October is more than ghosts, ghouls and Halloween candy – it’s also the national Breast Cancer Awareness Month. As we move into November and into the white-noise of this year’s elections, EID-Ohio would like to highlight Nomac Drilling’s recent rig makeover. The Chesapeake affiliate features a pink ribbon design on Rig 71’s doghouse in tribute to breast cancer awareness. “Doghouse” is an industry nickname for the steel room adjacent to the rig floor housing the driller’s controls.
If you’ve ever been on a rig tour, you know the large pink design would be hard to miss. Rig 71 is one of Nomac’s new state-of-the-art PeakeRigs, featuring alternating current (AC) control technology and improved mobilization for an enhanced working environment. Currently, Rig 71 is being built in Oklahoma City, and will be in operation this December.
Where is the pink rig’s first stop? Ohio’s Utica Shale of course. The Buckeye State can look forward to seeing this during the holiday season:
According to NewsOK.com, the diamond plate pattern in the backdrop is aimed to look like the rig floor. The design is a mash up of the feminine-colored awareness ribbon and the male-dominated industry putting it on display. NewsOK.com explained how the idea came about, quoting Nomac President Jay Minmier:
He said the idea, which came from a worker in Pennsylvania, was embraced quickly by other Nomac employees. Most of the company’s 3,000 employees are men, but they all have mothers, wives and daughters.
“It’s not often that you see pink in the field, but our employees wanted to show their support for this worthy cause,” Minmier said. “Our work is tough, but not as tough as battling breast cancer.”
“As we work in areas across the country, we hope this pink ribbon doghouse serves as a reminder of the importance of finding a cure.”—Drilling Rig to Raise Awareness of Breast Cancer 10/26/12
Nomac’s pink ribbon doghouse builds on Chesapeake Energy Corporation’s recent donation of $10,000 to the Susan G. Komen for the Cure Central and Western Oklahoma chapter.
It is another example of the extensive community service Chesapeake has done here in Ohio, as we reported earlier on this summer’s Operation Blue community service program. As Chesapeake continues to develop the Utica Shale and help in Ohio’s economic revitalization, it’s clear they will continue to be a good neighbor to the Buckeye State’s communities and families.
Today is the last day of Breast Cancer Awareness month. We’d like to applaud Chesapeake and Nomac for working to raise awareness on an important issue – one that has impacted many lives, and many families. To learn more about how you can join the fight to help cure breast cancer, or to make a contribution, be sure to visit Susan G. Komen for the Cure.
The Sunday Shale Show: Guest Mark Matusick, Manager, Chesapeake Energy
Sunday, September 30th, 2012 | 0 Comments
Energy in Depth – Ohio sat down with Mark Matusick, Manager of Corporate Development, of Chesapeake Energy in Ohio on the Sunday Shale Show to talk about some of the key issues of the day regarding natural gas development in Ohio and what role Chesapeake Energy has in Utica shale development. Mr. Matusick was able to share with us about what a Master Service Agreement is and how local vendors get one with Chesapeake Energy.
Don’t make that first phone call yet to the big E&P companies, Chesapeake, make sure you take some time and educate yourself on the industry.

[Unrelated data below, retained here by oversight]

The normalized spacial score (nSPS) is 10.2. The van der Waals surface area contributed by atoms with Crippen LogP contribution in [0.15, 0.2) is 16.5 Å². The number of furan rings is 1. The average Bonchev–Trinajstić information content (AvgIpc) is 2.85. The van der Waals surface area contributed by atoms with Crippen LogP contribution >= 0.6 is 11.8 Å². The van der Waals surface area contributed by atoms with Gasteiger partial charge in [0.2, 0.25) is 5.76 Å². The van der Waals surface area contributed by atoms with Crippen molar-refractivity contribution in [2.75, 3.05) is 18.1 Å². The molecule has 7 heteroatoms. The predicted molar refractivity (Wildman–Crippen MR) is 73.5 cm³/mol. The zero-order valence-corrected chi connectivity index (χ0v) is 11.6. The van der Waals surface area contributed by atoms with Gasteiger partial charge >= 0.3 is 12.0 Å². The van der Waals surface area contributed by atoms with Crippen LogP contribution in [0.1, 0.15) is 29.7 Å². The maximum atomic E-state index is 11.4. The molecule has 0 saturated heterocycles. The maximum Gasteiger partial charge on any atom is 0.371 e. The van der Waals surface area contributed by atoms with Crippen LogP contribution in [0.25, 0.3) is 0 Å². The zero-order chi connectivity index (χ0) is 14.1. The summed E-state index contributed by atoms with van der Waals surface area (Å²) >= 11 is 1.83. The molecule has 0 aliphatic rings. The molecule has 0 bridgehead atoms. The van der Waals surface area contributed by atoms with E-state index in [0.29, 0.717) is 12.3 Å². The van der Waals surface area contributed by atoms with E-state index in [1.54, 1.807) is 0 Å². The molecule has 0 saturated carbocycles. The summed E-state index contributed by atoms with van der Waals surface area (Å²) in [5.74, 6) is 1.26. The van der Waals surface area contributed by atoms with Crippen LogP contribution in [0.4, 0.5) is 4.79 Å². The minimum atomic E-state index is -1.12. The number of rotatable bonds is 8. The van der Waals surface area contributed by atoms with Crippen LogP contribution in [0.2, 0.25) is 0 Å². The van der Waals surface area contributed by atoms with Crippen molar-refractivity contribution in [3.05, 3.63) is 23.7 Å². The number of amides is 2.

Mr. Matusick comments about how shale development does not come without its challenges. Challenges however that have been overcome by people in government working together to solve them. The Road Usage maintenance Agreement is one such example.
Energy in Depth – Ohio thanks Mr. Matusick for joining us on The Sunday Shale Show to talk about natural gas development. Given today’s current regulatory structure and economic climate, Ohio has much to gain from the exploration and production of natural gas. These are exciting times in Ohio and with the companies like Chesapeake and their leadership working directly or indirectly with the oil and gas industry will surely continue to benefit because of all of this growth and potential.
Stay tuned for the next Sunday Shale Show!
Utica Shale Makes More Jobs Available to Ohioans
Thursday, September 13th, 2012 | 0 Comments
Yesterday, EID-Ohio traveled to Youngstown State University for Performance Technologies’ Oil and Gas Career Fair. Performance Technologies is a wholly owned subsidiary of Chesapeake Energy Corporation that provides pressure pumping services for natural gas and oil well stimulation treatments. Though they didn’t plan to fill all their needed positions yesterday, when fully staffed the company is looking to have 150-200 people on board. In Ohio, they’ll be in a temporary facility until the Utica Field Office in Louisville is complete.
By 11:00 a.m., just one hour into the five-hour event, 100 eager prospects showed up. By the end of the day 150 people interviewed for the four different types of positions available. These include electronics technicians, equipment operators, field supervisors, and maintenance technicians. As prospects entered the event, they excitedly saw that Chesapeake has been featured on Fortune Magazine’s 100 Best Companies to Work For list four years in a row and that the positions come with excellent compensation and benefit packages. It’s easy to see why so many people showed up to interview with Performance Technologies.
EID-O spoke with Aegeda Riggins, a Recruiting Supervisor for Chesapeake, who took a break from interviewing candidates to talk about the event and the incredible opportunities the oil and gas industry is bringing to Ohio:
We’ve been proud to assist people who are unemployed to come and work in this industry—Aegeda Riggins, Recruiting Supervisor, Chesapeake Energy (:20)
As we’ve found in our travels around the state, Chesapeake isn’t alone in hiring. Companies big and small have given Ohioans a second chance by providing relief from unemployment, something unexpected in the Buckeye State. Be sure to check out our Jobs Microsite for more shale industry opportunities around Ohio. There is no doubt that more opportunities will continue to come.